“Habituating” myself, Jefferson-style

I know it’s dreadfully tacky to begin articles, essays and thoughts in general with quotes, but indulge me. Being in the country makes me think about other people for whom country living is or was important. And so, sometimes, I think of Thomas Jefferson who said: “Walking is the best possible exercise. Habituate yourself to walk very far.” I have found, and it’s no exaggeration, that walking has come close to curing me of many dark ailments. Depression. Difficulty in general. Lapses in creativity or mental acuity. And, pain. Walking got me through a divorce. And it saved me when culture shock was doing me in. Walking is, in a word, miraculous. It makes everything move, body and brain, and like the aforementioned vacation effectively empties the mind of trash, making room for good stuff or at least interesting questions to ponder. So let’s go. And let’s see what bubbles up. One step into it, the questions start:

Why was my last blog so profoundly boring?
Why do I feel the need to write?
Wouldn’t it be better to serve people in a more “real” way?
Is one person’s life really any better than someone else’s?
How quickly can a sky change?
Am I feeling different yet?
When was this road last paved?

If someone tried to assault me out here, where would I hide?
How many hours or days does it take to plow these fields?
Does the man driving the tractor get bored?
Does he dream of living in a city?
Does he practice philosophy or zen meditation up and down the rows?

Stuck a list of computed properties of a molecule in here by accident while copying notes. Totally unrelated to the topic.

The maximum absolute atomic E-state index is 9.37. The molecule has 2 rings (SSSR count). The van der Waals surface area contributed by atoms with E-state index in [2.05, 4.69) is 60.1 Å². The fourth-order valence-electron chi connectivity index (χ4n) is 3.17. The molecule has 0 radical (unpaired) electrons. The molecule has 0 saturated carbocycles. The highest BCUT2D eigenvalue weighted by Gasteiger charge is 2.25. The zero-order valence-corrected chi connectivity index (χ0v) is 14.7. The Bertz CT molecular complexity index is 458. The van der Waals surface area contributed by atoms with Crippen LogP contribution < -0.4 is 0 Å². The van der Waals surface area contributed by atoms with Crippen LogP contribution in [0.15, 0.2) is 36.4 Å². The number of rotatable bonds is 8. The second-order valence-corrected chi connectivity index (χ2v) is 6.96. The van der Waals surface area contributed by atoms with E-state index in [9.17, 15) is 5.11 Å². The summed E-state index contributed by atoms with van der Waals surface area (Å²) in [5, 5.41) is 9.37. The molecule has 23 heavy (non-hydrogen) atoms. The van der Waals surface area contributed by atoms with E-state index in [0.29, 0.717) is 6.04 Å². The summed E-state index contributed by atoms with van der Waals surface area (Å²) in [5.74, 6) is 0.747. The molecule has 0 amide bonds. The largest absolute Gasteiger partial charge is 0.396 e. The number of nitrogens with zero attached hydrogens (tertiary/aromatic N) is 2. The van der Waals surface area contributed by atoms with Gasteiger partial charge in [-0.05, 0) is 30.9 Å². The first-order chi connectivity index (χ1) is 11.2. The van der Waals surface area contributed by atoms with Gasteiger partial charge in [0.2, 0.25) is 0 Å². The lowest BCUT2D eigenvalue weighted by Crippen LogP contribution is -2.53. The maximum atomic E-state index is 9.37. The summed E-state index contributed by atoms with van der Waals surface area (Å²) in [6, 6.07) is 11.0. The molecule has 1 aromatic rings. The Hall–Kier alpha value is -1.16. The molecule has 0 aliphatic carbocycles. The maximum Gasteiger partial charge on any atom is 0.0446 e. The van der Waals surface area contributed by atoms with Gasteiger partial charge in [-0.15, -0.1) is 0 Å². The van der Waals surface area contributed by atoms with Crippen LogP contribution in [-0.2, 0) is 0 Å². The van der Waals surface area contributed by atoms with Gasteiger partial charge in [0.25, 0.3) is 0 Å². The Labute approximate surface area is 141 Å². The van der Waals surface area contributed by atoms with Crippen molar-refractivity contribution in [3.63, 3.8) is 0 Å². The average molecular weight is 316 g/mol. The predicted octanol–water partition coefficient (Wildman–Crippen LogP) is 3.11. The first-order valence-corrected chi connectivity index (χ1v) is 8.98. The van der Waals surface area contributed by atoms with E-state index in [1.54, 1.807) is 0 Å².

Deer, where are you today? Are you hiding in the copse?
What did this all look like before man was here?

How long has this land been cultivated?
Why was a bench placed by the roadside just here?
Who thought, like me, that this was a view worth looking at?
How many young couples have kissed here?
How many people have contemplated existence here?
What will I see at the top of the hill?
Even though I know the answer, why is it always a beautiful mystery?

Why was a lone tree left standing?
Does a lone tree have feelings of independence and uniqueness?
Does it know how beautiful it is?
Is it possible to become great at something now?
What does it mean to age?
What is getting older really about?
What will it feel like to die?

Why does the question not scare me right now
even though it usually does?
Why does this scenery make me tingle?
What is it about being alone?
Why is it so good to disappear like this?
Is anonymity a cure?
Would fame be a good thing or a bad thing?

Where am I going?
Is it time to turn back?
What’s lying over there?
Where does wind come from?
Is anything more beautiful than the underside
of a wind-whipped branches?
What is light?
How thrilling is gravity?
How many steps does one take?
Is there really no end?
No end? No end.

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8 Responses to “Habituating” myself, Jefferson-style

  1. Janette Gross says:

    Wonderful, thanks!

  2. anntmoore says:

    I hate having to realize that I’ve probably had my last trip to visit you there. But what a memory! Thanks for the beautiful photographs. Love, Mom

  3. i think a person’s purpose is to be happy. contributing happiness is quite an accomplishment to the race, the species, to others. so, sit and glow. then, sharing becomes an unintentional activity that, in the end, may be the best, goodestest item on the résumé. an item that could be nicely contagious. carry on.

  4. Debra Kolkka says:

    I love to walk in new places…and old ones. Our winter weather here in Brisbane has been perfect walking weather and I have been enjoying walking all over my home town. Amazing stuff goes through your mind….as you say.

  5. diane says:

    Walking is my absolute favorite thing to do,THANK YOU

  6. Pingback: Closed/Week in review | The Daily Cure

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